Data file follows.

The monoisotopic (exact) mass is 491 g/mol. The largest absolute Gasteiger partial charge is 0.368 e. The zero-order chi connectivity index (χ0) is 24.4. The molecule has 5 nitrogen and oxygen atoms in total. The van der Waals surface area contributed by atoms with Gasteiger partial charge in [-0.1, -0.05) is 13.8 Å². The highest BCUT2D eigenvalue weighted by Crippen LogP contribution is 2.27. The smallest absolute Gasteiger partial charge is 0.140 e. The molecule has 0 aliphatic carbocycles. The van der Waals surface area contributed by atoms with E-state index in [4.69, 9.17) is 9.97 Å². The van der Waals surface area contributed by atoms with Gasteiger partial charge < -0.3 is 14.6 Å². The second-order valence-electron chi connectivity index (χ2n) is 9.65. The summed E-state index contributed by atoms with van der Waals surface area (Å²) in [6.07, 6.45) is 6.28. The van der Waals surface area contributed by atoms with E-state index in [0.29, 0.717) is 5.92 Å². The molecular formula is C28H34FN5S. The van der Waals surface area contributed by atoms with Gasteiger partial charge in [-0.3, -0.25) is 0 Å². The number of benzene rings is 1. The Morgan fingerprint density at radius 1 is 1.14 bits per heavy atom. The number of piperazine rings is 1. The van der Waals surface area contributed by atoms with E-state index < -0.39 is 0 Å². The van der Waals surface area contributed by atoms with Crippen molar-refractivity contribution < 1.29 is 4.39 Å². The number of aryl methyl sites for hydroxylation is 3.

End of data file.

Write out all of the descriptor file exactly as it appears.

The monoisotopic (exact) mass is 491 g/mol. The largest absolute Gasteiger partial charge is 0.368 e. The zero-order chi connectivity index (χ0) is 24.4. The molecule has 5 nitrogen and oxygen atoms in total. The van der Waals surface area contributed by atoms with Gasteiger partial charge in [-0.1, -0.05) is 13.8 Å². The highest BCUT2D eigenvalue weighted by Crippen LogP contribution is 2.27. The smallest absolute Gasteiger partial charge is 0.140 e. The molecule has 0 aliphatic carbocycles. The van der Waals surface area contributed by atoms with E-state index in [4.69, 9.17) is 9.97 Å². The van der Waals surface area contributed by atoms with Gasteiger partial charge < -0.3 is 14.6 Å². The second-order valence-electron chi connectivity index (χ2n) is 9.65. The summed E-state index contributed by atoms with van der Waals surface area (Å²) in [6.07, 6.45) is 6.28. The van der Waals surface area contributed by atoms with E-state index in [0.29, 0.717) is 5.92 Å². The molecular formula is C28H34FN5S. The van der Waals surface area contributed by atoms with Gasteiger partial charge in [-0.3, -0.25) is 0 Å². The number of benzene rings is 1. The Morgan fingerprint density at radius 1 is 1.14 bits per heavy atom. The number of piperazine rings is 1. The van der Waals surface area contributed by atoms with E-state index < -0.39 is 0 Å². The van der Waals surface area contributed by atoms with Crippen molar-refractivity contribution < 1.29 is 4.39 Å². The number of aryl methyl sites for hydroxylation is 3.